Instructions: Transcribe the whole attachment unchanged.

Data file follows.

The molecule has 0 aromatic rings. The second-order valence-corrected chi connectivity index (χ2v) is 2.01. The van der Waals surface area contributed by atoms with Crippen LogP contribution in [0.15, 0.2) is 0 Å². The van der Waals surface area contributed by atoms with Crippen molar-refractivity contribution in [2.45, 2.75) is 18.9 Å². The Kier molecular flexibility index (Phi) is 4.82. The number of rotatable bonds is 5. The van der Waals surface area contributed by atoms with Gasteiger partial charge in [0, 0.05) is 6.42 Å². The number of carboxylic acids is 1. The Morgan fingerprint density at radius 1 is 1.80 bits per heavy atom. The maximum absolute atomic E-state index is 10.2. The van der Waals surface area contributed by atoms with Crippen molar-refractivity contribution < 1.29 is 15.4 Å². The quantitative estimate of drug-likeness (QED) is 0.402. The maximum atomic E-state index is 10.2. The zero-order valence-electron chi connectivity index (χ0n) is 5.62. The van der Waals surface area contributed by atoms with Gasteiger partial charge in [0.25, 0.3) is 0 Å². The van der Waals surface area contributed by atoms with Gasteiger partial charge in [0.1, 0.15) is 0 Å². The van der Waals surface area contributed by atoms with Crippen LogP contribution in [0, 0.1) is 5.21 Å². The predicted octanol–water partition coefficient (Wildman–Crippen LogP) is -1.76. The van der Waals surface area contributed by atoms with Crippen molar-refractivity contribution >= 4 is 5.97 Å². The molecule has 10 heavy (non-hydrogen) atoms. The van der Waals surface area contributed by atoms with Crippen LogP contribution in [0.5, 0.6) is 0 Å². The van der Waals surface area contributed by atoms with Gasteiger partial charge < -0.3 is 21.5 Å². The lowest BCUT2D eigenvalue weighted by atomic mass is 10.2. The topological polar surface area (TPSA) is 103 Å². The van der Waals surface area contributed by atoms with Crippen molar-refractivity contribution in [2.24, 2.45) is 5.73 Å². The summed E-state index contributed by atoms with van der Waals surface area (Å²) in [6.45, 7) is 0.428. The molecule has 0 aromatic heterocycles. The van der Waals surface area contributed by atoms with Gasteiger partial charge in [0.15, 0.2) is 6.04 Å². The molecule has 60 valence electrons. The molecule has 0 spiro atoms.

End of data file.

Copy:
The molecule has 0 aromatic rings. The second-order valence-corrected chi connectivity index (χ2v) is 2.01. The van der Waals surface area contributed by atoms with Crippen LogP contribution in [0.15, 0.2) is 0 Å². The van der Waals surface area contributed by atoms with Crippen molar-refractivity contribution in [2.45, 2.75) is 18.9 Å². The Kier molecular flexibility index (Phi) is 4.82. The number of rotatable bonds is 5. The van der Waals surface area contributed by atoms with Gasteiger partial charge in [0, 0.05) is 6.42 Å². The number of carboxylic acids is 1. The Morgan fingerprint density at radius 1 is 1.80 bits per heavy atom. The maximum absolute atomic E-state index is 10.2. The van der Waals surface area contributed by atoms with Crippen molar-refractivity contribution < 1.29 is 15.4 Å². The quantitative estimate of drug-likeness (QED) is 0.402. The maximum atomic E-state index is 10.2. The zero-order valence-electron chi connectivity index (χ0n) is 5.62. The van der Waals surface area contributed by atoms with Gasteiger partial charge in [0.25, 0.3) is 0 Å². The van der Waals surface area contributed by atoms with Gasteiger partial charge in [0.1, 0.15) is 0 Å². The van der Waals surface area contributed by atoms with Crippen LogP contribution in [0, 0.1) is 5.21 Å². The predicted octanol–water partition coefficient (Wildman–Crippen LogP) is -1.76. The van der Waals surface area contributed by atoms with Crippen molar-refractivity contribution >= 4 is 5.97 Å². The molecule has 10 heavy (non-hydrogen) atoms. The van der Waals surface area contributed by atoms with Crippen LogP contribution in [0.5, 0.6) is 0 Å². The van der Waals surface area contributed by atoms with Gasteiger partial charge < -0.3 is 21.5 Å². The lowest BCUT2D eigenvalue weighted by atomic mass is 10.2. The topological polar surface area (TPSA) is 103 Å². The van der Waals surface area contributed by atoms with Crippen molar-refractivity contribution in [2.24, 2.45) is 5.73 Å². The summed E-state index contributed by atoms with van der Waals surface area (Å²) in [6.45, 7) is 0.428. The molecule has 0 aromatic heterocycles. The van der Waals surface area contributed by atoms with Gasteiger partial charge in [0.15, 0.2) is 6.04 Å². The molecule has 60 valence electrons. The molecule has 0 spiro atoms.